What's That Bug? does not endorse extermination

Assassin bug bite
September 14, 2011 7:21 pm
I looked up assassin bugs on your site and the info was helpful.  I just wonder why you do not warn people who get bitten that they require medical testing to make sure they did not get Chaga’s disease. It is a disease that can be fatal if not treated quickly. It is rare in the US only because few people get bitten but about 50% of the bugs carry the disease.
Signature: Ralph Unger

Check your facts.  Blood Sucking Conenose Bugs are in the genus
Tritoma, the genus that carries the pathogens that cause Chagas Disease, and it is only one genus in a large and diverse family of insectsNot even half of the bugs in the genus, much less half of the bugs in the family, carry the pathogen that causes Chagas Disease.   The University of Texas at Arlington calls the insect bite the Kiss of Death, an allusion to the common name for these Triatomine Bugs.  The members of the genus Triatoma,  are commonly called Kissing Bugs in English and by a variety of colorful names in Spanish, and they can spread Chagas Disease.  The name Kissing Bug refers to their habit of biting people on or near the lips.   Though there are many Assassin Bugs that will bite humans if  they are carelessly handled or provoked, they are not interested in sucking blood, and they do not spread Chagas Disease.
Here are just a few of our previous postings that mention Chagas Disease:

Blood Sucking Conenose Bug from our archive

Thank you for the reply. If you do get bitten, There is a good chance that you can get the disease in Texas and the SW of the US.  This is a new problem that has recently surfaced because of the immigration from the south into the US.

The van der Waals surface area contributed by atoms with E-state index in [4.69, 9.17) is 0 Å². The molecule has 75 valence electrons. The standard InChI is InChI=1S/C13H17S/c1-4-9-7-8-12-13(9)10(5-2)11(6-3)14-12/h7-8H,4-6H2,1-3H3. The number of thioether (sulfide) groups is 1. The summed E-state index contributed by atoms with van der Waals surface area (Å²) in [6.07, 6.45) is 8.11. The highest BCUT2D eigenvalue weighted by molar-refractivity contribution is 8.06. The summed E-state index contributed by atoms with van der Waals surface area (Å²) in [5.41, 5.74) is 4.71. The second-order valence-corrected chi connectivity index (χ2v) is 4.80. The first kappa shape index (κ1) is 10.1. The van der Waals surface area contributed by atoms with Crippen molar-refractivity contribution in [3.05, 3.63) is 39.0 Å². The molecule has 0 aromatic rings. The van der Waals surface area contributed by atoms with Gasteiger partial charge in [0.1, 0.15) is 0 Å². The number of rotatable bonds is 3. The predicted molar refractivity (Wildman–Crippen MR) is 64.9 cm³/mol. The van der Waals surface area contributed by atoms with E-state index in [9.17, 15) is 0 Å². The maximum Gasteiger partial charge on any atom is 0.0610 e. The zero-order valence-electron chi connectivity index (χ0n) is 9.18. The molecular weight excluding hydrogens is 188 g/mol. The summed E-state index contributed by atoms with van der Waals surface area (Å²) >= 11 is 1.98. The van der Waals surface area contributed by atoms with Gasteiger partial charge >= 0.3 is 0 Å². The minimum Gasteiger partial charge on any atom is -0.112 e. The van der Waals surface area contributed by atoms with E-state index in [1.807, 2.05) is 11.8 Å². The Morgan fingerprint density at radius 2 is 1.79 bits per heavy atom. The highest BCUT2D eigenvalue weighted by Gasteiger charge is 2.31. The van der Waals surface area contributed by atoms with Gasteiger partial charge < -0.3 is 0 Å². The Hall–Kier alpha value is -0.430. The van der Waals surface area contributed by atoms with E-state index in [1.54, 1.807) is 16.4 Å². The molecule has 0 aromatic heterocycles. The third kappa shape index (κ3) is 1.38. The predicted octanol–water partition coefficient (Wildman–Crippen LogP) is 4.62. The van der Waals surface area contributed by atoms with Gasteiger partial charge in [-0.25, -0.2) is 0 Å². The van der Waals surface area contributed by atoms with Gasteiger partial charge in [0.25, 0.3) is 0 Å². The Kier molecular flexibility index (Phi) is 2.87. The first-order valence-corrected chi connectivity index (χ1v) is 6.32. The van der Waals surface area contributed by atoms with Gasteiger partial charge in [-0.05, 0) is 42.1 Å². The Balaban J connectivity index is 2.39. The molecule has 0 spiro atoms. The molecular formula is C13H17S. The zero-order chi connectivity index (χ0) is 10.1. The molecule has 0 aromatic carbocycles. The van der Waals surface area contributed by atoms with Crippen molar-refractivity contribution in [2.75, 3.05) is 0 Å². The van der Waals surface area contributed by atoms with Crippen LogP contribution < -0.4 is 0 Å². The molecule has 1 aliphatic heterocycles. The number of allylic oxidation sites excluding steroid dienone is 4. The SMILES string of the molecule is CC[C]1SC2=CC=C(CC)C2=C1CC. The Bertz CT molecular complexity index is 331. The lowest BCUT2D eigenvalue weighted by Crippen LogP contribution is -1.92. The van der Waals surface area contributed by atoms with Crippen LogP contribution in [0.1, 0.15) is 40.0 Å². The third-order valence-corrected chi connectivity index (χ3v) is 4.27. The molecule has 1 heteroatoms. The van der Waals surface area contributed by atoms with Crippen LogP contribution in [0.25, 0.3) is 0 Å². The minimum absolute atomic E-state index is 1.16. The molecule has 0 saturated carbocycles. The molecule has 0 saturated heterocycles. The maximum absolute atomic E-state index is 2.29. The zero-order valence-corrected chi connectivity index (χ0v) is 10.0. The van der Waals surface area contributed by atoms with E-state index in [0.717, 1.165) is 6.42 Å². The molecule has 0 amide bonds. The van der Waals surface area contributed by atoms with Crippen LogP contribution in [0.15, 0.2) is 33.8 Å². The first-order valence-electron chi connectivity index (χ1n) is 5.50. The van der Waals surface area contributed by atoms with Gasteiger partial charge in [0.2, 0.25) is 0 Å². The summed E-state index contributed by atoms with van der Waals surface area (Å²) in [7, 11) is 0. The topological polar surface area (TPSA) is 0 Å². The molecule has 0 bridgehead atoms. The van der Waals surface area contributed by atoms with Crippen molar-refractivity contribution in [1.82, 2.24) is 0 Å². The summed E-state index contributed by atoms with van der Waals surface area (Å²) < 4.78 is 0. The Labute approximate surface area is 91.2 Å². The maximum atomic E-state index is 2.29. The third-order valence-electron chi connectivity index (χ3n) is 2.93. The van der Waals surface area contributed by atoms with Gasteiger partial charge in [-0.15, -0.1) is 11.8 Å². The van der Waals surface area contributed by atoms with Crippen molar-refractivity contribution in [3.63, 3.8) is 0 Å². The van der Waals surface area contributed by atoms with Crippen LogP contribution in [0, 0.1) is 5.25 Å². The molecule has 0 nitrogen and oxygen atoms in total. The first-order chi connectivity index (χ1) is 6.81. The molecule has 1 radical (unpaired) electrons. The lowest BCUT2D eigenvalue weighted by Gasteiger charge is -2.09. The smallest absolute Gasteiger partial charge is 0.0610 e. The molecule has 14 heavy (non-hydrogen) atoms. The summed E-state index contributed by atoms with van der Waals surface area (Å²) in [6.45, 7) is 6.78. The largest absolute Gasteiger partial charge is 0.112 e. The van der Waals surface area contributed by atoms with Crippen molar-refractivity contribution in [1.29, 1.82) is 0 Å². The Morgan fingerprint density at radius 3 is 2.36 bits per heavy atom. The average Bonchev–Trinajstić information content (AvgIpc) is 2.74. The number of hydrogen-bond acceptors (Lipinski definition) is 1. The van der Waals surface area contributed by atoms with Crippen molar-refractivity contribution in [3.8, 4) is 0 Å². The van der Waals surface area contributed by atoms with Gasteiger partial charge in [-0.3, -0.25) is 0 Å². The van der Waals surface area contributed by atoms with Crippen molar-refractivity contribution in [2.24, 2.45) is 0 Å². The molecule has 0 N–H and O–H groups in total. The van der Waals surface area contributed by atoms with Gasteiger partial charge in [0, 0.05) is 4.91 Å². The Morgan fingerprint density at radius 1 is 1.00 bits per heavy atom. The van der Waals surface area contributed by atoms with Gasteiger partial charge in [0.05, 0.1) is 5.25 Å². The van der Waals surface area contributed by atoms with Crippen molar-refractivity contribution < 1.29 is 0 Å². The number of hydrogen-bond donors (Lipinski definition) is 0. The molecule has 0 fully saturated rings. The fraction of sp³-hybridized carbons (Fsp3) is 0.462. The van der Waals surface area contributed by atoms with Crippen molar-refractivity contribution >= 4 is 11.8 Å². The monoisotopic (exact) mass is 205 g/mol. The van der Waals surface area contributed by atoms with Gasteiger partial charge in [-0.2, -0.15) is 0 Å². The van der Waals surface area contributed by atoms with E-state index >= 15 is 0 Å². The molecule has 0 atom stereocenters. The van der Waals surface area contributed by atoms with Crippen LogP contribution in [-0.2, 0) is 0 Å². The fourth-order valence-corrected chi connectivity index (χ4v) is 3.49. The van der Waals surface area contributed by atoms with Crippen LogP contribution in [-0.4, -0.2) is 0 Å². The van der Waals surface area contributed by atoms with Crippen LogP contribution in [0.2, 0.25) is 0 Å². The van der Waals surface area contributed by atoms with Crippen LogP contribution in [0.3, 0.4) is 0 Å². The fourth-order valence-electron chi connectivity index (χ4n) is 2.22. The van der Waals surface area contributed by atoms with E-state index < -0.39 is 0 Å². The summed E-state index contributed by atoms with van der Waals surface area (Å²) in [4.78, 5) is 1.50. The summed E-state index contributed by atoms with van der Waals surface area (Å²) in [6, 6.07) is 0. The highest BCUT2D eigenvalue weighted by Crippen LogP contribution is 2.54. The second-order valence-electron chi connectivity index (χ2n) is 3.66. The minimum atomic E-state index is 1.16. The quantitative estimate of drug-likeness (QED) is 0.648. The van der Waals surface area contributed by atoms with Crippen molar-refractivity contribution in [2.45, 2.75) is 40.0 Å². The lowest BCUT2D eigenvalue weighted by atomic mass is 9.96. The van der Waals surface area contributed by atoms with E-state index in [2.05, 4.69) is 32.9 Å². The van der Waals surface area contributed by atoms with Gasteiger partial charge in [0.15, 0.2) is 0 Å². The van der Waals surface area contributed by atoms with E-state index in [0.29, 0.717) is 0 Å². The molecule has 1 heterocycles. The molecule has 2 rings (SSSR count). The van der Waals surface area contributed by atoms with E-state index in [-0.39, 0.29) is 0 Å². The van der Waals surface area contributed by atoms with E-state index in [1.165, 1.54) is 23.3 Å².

From “Infection of Kissing Bugs with Trypanosoma cruzi, Tucson, Arizona,USA
“To our knowledge, almost no information has been collected during the last half-century on the incidence of infection by T. cruzi in triatomine bugs from Arizona (but see below). We found that 41.5% of the 164 collected bugs, most of which were T. rubida, were infected with T. cruzi, and that 63% of houses or sites where insects were collected had at least 1 specimen infected(in Arizona).  … For instance, 51% of triatomines (mostly T. gerstaeckeri) collected from several areas in Texas were infected (n = 241), with many insects found near human dwellings. ..Many cases of Chagas disease in the United States, however, may be overlooked because the early phase of the infection is often asymptomatic (9,16), and health professionals are largely unaware of this disease. In Arizona, humans may be at a greater risk for vectorial transmission of the disease than previously thought because human populations are rapidly expanding into habitats where infected triatomines (20–22) and wild mammalian reservoirs such as packrats, mice, armadillos, raccoons, and opossums (23–27) are plentiful. Chagas disease is actively transmitted in domestic cycles involving dogs in southern Texas (20,28), where >50% of triatomines collected inside or near the homes of persons were found to be infected with T. cruzi (19,20). Studies conducted many decades ago found that triatomines in California, Arizona, and New Mexico were also infected with T. cruzi (22–25,29).

Thanks for the followup Ralph.  It would also seem possible that a person might acquire Chagas Disease after being bitten in Central America.  Once infected, subsequent bites by Kissing Bugs not carrying the pathogen will infect the insects who might then pass the pathogen on to additional humans it bites. 

What's That Bug? does not endorse extermination

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